Pretty much since May when my communication broke down completely with both the victim’s advocate and the prosecutor for my sister’s murder trial, with the prosecutor telling me she didn’t have “any legal responsibility to share any information about the trial with me” and leaving a highly unprofessional voice message to me, I’ve been in a holding pattern. Scared and disgusted by the behavior of the prosecutor and her underlings and yes still determined to be there to represent my sister and all that she lost when she was murdered in cold blood.

Finally in August through checking the court website, I’ve got a date that the murder trial will start but being like most sane average people having no experience with the court system let alone a murder trial, I have no idea how the process works.

I get the feeling for the prosecutor who has never left the state she grew up in and ended up getting her law degree at a local fundamentalist ultra conservative school that has barely managed to hold on to it’s accreditation that is just another job for her. It’s clear she relishes punishing people and gets off on having power over someone’s freedom but I get the feeling that the victims don’t even matter to her. She is like chefs that are so in love with culinary technique that they don’t even think about whether anyone will enjoy eating their food and often don’t even think about the diners at all. Sometimes those chefs are brilliant and people flock to their restaurants inspite of their behavior and sometimes they are brilliant flops able to convince some investors but always blaming outside forces for their lack of success. I am hoping with every ounce of my being that the prosecutor will the former and not the latter. I can stand any personal injustice from this loathsome person if she is indeed about to convict on what is practically an open and shut case.

Eric Ripert and a Blender

Posted on

I am sure I am not the only one who could watch this video on repeat. Eric Ripert is one silver haired fox who seems to be a nice a person as he is a chef. His food and his manners have always delighted me.

A story of Fennel

two simple salads with big taste

After having a meat marathon on a recent trip to NYC and the memories of overcooked fatty meat of Virginia I had been needing some meat detox. Add to that the 75 degree weather we have been having and salad was the answer.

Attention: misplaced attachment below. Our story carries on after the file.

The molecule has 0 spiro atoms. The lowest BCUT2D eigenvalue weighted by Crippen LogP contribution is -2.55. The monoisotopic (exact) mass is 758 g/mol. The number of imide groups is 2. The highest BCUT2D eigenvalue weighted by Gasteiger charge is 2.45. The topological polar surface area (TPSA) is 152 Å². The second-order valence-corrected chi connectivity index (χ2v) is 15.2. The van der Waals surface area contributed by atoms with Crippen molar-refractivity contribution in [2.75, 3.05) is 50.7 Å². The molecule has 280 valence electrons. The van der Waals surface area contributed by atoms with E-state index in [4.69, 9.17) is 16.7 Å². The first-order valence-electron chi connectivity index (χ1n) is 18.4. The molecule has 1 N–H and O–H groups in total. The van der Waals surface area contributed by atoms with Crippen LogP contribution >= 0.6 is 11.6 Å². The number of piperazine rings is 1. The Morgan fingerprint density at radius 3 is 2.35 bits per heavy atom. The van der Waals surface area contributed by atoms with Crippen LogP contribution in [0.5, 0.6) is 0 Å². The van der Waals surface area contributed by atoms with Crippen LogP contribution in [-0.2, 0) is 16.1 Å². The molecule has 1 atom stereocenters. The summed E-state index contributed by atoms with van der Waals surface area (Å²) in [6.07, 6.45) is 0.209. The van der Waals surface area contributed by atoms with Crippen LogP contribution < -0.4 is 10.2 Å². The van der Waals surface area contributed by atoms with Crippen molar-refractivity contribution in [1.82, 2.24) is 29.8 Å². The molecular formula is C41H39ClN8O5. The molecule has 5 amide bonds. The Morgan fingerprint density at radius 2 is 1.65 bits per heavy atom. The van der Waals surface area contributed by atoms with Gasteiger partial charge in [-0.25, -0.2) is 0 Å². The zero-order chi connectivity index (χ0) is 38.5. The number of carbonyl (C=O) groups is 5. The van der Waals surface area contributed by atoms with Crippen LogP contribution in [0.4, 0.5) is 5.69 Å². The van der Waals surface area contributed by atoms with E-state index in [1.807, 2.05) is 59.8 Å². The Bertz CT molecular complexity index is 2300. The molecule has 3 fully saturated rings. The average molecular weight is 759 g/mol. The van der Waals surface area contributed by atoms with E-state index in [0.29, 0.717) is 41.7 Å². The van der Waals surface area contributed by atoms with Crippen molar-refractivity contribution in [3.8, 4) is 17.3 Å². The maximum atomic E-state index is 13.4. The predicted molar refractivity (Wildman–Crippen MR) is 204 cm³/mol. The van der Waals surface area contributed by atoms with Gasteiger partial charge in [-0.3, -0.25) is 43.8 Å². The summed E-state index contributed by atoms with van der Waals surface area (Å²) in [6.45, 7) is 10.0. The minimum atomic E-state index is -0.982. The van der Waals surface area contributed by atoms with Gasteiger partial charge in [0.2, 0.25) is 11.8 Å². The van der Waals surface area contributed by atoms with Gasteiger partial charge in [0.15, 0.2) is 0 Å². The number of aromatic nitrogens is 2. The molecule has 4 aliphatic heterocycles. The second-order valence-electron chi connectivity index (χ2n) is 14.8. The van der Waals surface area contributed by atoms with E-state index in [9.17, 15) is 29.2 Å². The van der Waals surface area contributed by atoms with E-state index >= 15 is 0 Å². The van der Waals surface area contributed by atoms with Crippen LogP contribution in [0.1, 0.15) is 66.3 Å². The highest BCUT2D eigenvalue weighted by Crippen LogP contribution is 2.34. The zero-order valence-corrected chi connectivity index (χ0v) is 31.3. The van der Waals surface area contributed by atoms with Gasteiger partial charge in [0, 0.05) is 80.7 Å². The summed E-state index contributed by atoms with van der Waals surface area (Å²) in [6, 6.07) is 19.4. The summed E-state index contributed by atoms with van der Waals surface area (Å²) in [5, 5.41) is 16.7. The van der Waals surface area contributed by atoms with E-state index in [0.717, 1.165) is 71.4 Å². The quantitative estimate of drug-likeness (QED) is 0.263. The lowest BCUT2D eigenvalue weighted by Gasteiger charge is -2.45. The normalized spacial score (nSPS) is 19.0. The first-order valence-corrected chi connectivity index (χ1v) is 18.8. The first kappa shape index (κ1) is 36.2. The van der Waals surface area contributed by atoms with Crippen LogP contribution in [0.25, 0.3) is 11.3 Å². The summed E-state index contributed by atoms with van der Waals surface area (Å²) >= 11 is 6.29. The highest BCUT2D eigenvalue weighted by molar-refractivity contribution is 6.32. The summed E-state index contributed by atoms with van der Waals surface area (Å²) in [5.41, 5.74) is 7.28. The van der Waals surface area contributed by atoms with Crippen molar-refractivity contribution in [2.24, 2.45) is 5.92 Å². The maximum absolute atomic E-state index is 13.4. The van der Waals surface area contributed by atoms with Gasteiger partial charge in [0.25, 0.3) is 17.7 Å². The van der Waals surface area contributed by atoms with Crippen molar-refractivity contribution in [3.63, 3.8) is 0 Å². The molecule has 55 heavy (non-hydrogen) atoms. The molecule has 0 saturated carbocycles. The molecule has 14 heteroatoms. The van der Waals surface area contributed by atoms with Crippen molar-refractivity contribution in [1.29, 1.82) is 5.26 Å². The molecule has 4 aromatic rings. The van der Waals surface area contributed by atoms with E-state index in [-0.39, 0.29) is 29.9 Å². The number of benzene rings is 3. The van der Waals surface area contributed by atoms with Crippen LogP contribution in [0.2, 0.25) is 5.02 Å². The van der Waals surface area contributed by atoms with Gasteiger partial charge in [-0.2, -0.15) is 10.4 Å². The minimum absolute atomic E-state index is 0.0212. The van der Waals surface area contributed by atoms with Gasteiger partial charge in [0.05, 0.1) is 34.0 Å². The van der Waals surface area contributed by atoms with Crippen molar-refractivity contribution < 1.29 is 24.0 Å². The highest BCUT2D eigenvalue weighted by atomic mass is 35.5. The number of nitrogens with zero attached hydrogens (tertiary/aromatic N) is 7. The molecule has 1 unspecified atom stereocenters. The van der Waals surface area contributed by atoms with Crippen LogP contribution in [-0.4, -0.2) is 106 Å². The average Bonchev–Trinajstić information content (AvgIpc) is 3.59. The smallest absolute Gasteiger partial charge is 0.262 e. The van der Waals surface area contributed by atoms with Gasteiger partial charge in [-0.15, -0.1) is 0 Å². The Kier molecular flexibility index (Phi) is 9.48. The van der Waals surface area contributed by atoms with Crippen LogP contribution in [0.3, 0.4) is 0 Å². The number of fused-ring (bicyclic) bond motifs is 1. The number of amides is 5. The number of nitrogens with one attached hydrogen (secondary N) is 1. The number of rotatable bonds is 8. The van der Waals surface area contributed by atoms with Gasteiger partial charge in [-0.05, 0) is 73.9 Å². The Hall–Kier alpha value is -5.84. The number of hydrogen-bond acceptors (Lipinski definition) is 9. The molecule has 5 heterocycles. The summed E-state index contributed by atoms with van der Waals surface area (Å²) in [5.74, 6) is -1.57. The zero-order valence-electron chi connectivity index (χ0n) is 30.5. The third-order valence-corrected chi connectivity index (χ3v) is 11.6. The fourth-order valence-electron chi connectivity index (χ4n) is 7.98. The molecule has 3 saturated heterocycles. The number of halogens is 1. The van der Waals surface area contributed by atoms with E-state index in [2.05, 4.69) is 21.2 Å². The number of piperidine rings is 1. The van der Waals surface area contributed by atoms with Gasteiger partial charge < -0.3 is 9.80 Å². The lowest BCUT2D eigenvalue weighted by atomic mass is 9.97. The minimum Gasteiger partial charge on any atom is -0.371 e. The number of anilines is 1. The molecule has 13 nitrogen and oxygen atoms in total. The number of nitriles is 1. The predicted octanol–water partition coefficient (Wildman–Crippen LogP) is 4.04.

Growing up I hated black licorice with a passion. Which was a sad thing as sweets except for ice cream (allowed since my mother was convinced our bones would break from a lack of calcium, were pretty absent in our house). Some how only the worst candies were in our house. Hard candies that seemed if they were made stale and lacking in flavour or odd textured soft candy with flavours like anise or licorice.

So with my hate for licorice I avoided fennel for most of my adult life until I went to a restaurant on Capital Hill in Seattle three years ago. There I had a salad that changed my mind about fennel forever. I had a radish and fennel salad with geoduck. The geoduck was a throwaway ingredient but the crispness of the salad and the flavour of the fennel was so satisfying.

My version is probably simpler than the one I had but I like it. I often add other ingredients based on what’s in my crisper or what fruit is ripe.

Fennel and Radish Citrus Salad

1 large fennel bulb, trimmed
1 bunch of pink radishes
1 bunch of red radishes
2 oranges
1 lemon
optional herbs, mint or basil

With a mandolin or food processor, thinly slice the fennel and the radishes, it’s fine if the slices aren’t perfect but you do want them thin and then mix the slices together. Break the oranges into segments and then cut the segments in half. Juice or ream the juice of the lemon and pour it over the radishes and the fennel and add the oranges. the citrus from the oranges and the lemon are a bright contrast to the licorice flavour of the fennel and the soft texture of the orange is a nice contrast to the crispness of the radishes and the fennel. You can add fresh mint or basil to add another element of flavour.

This salad is crispest in the first couple of hours but can last for a week.